As we wrote in Sunday’s weekly summary of broadcast actions, last week was a very active one at the FCC.  The FCC released the texts of rulemaking proposals on annual regulatory fees and on new regulatory proposals for LPTV and TV translator stations.  The Commission also released orders reinstating rules prohibiting FM stations serving the same area from duplicating programming and rules imposing new verification requirements on broadcasters to assure that program time (and issue ads) that they sell are not purchased by representatives of foreign governments without enhanced public disclosures.  We plan to write more about these actions in the coming days.  Today, we will focus on a less publicized set of actions taken last week that remind broadcasters of a decade-old requirement to which not much attention has been paid since its adoption – the requirement that broadcasters not discriminate in the sale of advertising time and include in sales contracts statements informing their ad buyers of their polices against such discrimination.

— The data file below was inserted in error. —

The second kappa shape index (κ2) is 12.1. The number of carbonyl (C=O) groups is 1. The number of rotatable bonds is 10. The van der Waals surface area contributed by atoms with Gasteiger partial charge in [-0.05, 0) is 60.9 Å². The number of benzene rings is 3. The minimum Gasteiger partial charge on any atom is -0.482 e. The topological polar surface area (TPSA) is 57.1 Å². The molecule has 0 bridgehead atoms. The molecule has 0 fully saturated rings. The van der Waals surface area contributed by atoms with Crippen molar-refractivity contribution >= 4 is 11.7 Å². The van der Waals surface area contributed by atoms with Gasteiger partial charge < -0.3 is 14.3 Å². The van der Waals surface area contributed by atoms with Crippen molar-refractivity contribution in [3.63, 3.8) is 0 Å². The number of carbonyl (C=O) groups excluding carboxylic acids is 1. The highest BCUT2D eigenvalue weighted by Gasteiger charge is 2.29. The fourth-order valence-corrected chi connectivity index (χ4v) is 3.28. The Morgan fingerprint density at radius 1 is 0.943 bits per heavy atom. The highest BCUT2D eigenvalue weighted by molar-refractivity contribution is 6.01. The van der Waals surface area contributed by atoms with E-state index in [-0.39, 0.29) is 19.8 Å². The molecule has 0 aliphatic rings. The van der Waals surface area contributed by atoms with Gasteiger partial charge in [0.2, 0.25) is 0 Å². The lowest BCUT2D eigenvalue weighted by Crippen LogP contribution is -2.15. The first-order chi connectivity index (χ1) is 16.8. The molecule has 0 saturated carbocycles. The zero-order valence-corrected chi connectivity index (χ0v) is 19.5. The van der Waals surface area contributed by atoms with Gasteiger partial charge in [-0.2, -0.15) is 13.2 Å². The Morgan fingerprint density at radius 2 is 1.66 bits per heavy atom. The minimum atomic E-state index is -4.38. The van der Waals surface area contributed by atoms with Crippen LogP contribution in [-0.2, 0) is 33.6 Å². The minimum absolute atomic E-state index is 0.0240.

The Media Bureau’s actions reminding broadcasters of the policy against advertising discrimination came in three orders released last week.  The  Bureau, in acting on pending television license renewal applications, admonished a Louisiana TV station, a South Carolina Class A TV station, and a North Carolina Class A station for their failures to include non-discrimination clauses in their advertising sales agreements.  In their renewal applications, none of the applicants was able to respond to a required certification attesting that “its advertising sales agreements do not discriminate on the basis of race or ethnicity and that all such agreements held by the licensee contain non-discrimination clauses.”  Either no explanation was given for not being able to certify or an exhibit was provided stating that the station had not routinely included this certification in their sales agreements.  While no monetary fines were imposed in connection with these warning letters, as no evidence of actual discrimination was shown, the Bureau warned that future failures to include non-discrimination clauses in such agreements could result in fines, and in the case of the Class A stations, a downgrade to LPTV status. With three such decisions in one week, it appears that the Bureau was sending a message to the industry to pay attention to this requirement.